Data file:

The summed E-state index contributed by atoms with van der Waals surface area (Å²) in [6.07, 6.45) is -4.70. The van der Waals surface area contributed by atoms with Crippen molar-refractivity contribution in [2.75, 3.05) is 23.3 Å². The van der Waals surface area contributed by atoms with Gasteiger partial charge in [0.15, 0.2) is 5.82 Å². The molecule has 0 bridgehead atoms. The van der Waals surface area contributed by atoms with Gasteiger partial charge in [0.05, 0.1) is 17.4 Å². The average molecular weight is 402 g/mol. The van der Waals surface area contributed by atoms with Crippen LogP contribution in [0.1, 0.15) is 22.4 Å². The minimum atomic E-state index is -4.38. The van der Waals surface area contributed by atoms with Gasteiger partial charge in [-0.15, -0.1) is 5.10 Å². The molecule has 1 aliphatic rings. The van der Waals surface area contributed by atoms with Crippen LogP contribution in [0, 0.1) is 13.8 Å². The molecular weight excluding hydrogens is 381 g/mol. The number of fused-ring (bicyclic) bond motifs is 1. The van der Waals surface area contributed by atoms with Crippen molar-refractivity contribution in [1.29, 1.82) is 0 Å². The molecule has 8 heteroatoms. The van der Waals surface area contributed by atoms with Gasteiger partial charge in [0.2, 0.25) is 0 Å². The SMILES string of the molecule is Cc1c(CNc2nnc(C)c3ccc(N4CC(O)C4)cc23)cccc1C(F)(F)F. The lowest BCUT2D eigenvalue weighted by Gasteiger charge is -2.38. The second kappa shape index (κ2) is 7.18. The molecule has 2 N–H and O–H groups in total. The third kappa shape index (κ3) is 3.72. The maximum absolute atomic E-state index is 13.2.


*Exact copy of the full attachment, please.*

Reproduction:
The summed E-state index contributed by atoms with van der Waals surface area (Å²) in [6.07, 6.45) is -4.70. The van der Waals surface area contributed by atoms with Crippen molar-refractivity contribution in [2.75, 3.05) is 23.3 Å². The van der Waals surface area contributed by atoms with Gasteiger partial charge in [0.15, 0.2) is 5.82 Å². The molecule has 0 bridgehead atoms. The van der Waals surface area contributed by atoms with Gasteiger partial charge in [0.05, 0.1) is 17.4 Å². The average molecular weight is 402 g/mol. The van der Waals surface area contributed by atoms with Crippen LogP contribution in [0.1, 0.15) is 22.4 Å². The minimum atomic E-state index is -4.38. The van der Waals surface area contributed by atoms with Gasteiger partial charge in [-0.15, -0.1) is 5.10 Å². The molecule has 1 aliphatic rings. The van der Waals surface area contributed by atoms with Crippen LogP contribution in [0, 0.1) is 13.8 Å². The molecular weight excluding hydrogens is 381 g/mol. The number of fused-ring (bicyclic) bond motifs is 1. The van der Waals surface area contributed by atoms with Crippen molar-refractivity contribution in [1.29, 1.82) is 0 Å². The molecule has 8 heteroatoms. The van der Waals surface area contributed by atoms with Gasteiger partial charge in [0.2, 0.25) is 0 Å². The SMILES string of the molecule is Cc1c(CNc2nnc(C)c3ccc(N4CC(O)C4)cc23)cccc1C(F)(F)F. The lowest BCUT2D eigenvalue weighted by Gasteiger charge is -2.38. The second kappa shape index (κ2) is 7.18. The molecule has 2 N–H and O–H groups in total. The third kappa shape index (κ3) is 3.72. The maximum absolute atomic E-state index is 13.2.